Sunday, October 26, 2008

The Zoloft is MIA and the DS is Right Where It Should Be

Ewps. I missed a dose of Zoloft last night. I am sure the effect this has had on me is more mental in nature than it is physical. Upon seeing my pile of medication on the counter, still waiting to be consumed, I had a nice panic. What a way to start a Sunday morning! My pharmacy tech training told me that I should skip this dose and go back to my regular schedule this evening. My heart was pounding and my head was telling me that I would never make it through the Divine Service like this. My only completely clear thought on this was to take an Adavan. That ought to settle me down enough to make it through the morning. Granted, that stuff makes me tired and a little out of it, but it won't knock me out and it will allow me to appear "there" for anyone who didn't know about my internal turmoil.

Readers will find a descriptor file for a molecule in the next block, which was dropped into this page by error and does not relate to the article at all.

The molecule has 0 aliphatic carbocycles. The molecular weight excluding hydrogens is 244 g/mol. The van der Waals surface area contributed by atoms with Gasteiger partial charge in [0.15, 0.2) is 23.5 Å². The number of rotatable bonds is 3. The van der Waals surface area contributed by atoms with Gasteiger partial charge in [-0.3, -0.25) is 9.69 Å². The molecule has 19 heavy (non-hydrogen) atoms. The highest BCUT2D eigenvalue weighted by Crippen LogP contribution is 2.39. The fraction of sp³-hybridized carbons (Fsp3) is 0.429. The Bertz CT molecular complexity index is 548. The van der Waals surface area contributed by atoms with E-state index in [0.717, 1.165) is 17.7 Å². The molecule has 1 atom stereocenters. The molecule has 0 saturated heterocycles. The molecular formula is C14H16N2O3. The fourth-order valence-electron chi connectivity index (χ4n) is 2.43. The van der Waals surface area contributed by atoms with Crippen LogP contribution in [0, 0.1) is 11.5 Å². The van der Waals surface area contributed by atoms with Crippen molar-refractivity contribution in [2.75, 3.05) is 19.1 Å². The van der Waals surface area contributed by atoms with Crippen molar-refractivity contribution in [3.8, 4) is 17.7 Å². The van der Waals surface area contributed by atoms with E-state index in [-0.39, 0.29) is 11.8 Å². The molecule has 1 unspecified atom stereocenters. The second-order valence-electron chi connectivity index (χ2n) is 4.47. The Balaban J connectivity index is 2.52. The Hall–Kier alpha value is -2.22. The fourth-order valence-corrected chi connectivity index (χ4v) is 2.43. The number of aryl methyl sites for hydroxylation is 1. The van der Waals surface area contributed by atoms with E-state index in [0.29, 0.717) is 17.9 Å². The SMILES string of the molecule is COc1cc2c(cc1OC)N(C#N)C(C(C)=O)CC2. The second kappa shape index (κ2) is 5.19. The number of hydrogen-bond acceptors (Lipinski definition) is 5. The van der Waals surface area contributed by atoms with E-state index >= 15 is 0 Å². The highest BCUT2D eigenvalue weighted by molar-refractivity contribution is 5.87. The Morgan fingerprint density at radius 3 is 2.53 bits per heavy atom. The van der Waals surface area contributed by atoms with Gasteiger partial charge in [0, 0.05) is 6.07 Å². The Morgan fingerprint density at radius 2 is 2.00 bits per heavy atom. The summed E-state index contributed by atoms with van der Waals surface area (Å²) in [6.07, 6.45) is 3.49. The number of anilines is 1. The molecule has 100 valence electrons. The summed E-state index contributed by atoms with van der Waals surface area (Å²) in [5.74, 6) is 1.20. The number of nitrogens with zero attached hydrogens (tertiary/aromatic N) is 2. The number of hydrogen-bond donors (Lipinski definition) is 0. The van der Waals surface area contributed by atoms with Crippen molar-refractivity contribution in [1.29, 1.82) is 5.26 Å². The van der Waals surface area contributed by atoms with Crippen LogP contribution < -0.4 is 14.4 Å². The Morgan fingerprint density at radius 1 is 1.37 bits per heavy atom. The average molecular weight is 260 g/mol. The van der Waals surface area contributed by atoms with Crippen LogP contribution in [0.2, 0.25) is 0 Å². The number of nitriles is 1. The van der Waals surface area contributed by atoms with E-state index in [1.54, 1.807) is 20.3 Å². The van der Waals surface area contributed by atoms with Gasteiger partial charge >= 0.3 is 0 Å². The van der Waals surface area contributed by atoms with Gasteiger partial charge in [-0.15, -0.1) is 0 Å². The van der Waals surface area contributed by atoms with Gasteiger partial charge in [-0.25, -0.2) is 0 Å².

While the medication was taking effect, I told Tim that I wasn't sure exactly how this was going to affect me in service. I wasn't sure if I would be completely with it to participate fully. I can't remember I took an Adavan and then went to church. He sounded a little concerned and asked me how I thought I would do. I joked and told him that I wouldn't be shouting "Amen" in the middle of the sermon or anything, but I was afraid of getting lost or not knowing what to do next because this stuff does slow down my thinking a bit. Thank the Lord, that was not the case! In fact, I was *there* probably more than I was through many church services. I didn't care that I was a pastor's wife and someone might be judging me for something. The words, chanting, and even hymns I knew by heart (Reformation Sunday is great for that- A Mighty Fortress is also a great comfort in times of anxiety!) I didn't fall behind, get lost, or forget something. I was there. I could also just receive. I wasn't a zombie though the service, though I was tired. I didn't just stiffly and unawares go through the motions. I did hear the words coming out of me second nature, Scripture flowing from my lips in unison with the church here on earth getting a small taste of what it must be like in heaven. The validity of the Sacrament of the Altar was not on how pious I tried to make myself before receiving, there it was: Christ's Body and Blood in with and under the bread and wine, given and shed for me, in the midst of anxiety muffled by medication. My anxiety, a sin against the First Commandment, was forgiven by my pastor in the stead of Christ. I came to church in the midst of an anxiety attack with nothing to give. I could only receive. Receive I did. It was good.